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Social Butterfly July 15, 2004

Dr Dorota Pearson, DVM


Ear Infections - Otitis Externa

Ear Infections - Otitis Externa


Low numbers of bacteria and yeast are normally found in the external ear canals of dogs and cats.  Disturbances of the normal flora allow bacteria and yeast organisms to overgrow the ear canal.  A thorough search for an underlying cause should always be made.  The most common cause of otitis externa in cats is infection with ear mites.  Dogs also are commonly affected.  Typically, there is black ear debris of “coffee ground” consistency, although in some animals, otic discharge may be minimal to absent.  Dogs may be predisposed to recurring ear infections if they have heavy, pendulous ears or excess hair in the ear canals.  The accumulation of cerumen (ear wax) and moisture from poor air circulation predisposes these dogs to secondary ear infections.  Yeast otitis may occur in dogs that swim or get water in their ears during their bath.  Dogs with allergic diseases such as atopy, (an allergey affecting the feet), and food allergy are prone to develop recurring ear infections.  Typically, the inner surface of the ear becomes inflamed and the dog may scratch or shake its ears.  In chronic cases, the ear canals become inflamed and secondary yeast otitis may develop.  Other causes of otitis externa include fungal infection, sis, foreign bodies, and tumorsa.  Diagnostic evaluations routinely includes an otoscopic exam, microscopic exam of ear debris, and gram stain of ear exudate.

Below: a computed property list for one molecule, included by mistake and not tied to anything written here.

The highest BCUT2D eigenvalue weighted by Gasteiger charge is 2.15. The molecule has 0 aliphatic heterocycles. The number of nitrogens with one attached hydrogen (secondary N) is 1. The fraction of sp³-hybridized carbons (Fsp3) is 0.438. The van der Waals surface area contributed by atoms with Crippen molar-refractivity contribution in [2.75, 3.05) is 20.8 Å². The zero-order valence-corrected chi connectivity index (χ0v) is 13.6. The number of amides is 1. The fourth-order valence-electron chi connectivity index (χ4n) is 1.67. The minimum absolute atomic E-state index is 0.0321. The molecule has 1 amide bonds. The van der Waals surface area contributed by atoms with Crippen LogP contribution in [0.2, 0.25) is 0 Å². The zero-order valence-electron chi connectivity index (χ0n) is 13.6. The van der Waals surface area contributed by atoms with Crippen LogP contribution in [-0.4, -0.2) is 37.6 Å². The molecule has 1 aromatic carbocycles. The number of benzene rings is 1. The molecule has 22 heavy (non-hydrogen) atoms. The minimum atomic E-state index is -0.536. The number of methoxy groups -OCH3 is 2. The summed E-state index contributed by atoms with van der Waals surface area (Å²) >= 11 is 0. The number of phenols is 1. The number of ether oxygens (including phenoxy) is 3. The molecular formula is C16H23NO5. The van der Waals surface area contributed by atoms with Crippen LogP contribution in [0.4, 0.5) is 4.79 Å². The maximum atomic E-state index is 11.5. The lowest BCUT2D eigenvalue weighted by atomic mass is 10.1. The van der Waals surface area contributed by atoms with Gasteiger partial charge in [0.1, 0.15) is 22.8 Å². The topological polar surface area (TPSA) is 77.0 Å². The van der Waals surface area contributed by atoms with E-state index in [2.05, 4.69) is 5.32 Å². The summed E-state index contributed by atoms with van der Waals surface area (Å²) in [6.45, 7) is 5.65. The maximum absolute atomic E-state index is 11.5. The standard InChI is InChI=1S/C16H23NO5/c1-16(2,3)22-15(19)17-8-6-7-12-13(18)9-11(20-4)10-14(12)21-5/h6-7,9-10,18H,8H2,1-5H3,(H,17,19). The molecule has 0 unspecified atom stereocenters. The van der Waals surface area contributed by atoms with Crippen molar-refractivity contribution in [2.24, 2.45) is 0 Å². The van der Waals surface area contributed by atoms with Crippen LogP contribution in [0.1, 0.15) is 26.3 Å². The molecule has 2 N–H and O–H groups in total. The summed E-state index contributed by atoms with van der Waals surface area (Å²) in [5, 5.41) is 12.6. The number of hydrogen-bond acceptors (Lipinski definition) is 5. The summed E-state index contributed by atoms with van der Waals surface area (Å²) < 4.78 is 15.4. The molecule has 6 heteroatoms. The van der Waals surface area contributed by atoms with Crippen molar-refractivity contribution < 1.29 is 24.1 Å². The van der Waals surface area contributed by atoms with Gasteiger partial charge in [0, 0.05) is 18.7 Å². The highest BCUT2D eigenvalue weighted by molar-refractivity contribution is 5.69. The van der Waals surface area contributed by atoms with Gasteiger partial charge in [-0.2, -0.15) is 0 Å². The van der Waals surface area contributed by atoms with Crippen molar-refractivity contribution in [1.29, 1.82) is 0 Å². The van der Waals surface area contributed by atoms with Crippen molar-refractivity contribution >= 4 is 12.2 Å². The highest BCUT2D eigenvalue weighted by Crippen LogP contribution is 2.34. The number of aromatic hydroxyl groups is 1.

If you have any questions about the health of your pet, call us at 598 2512.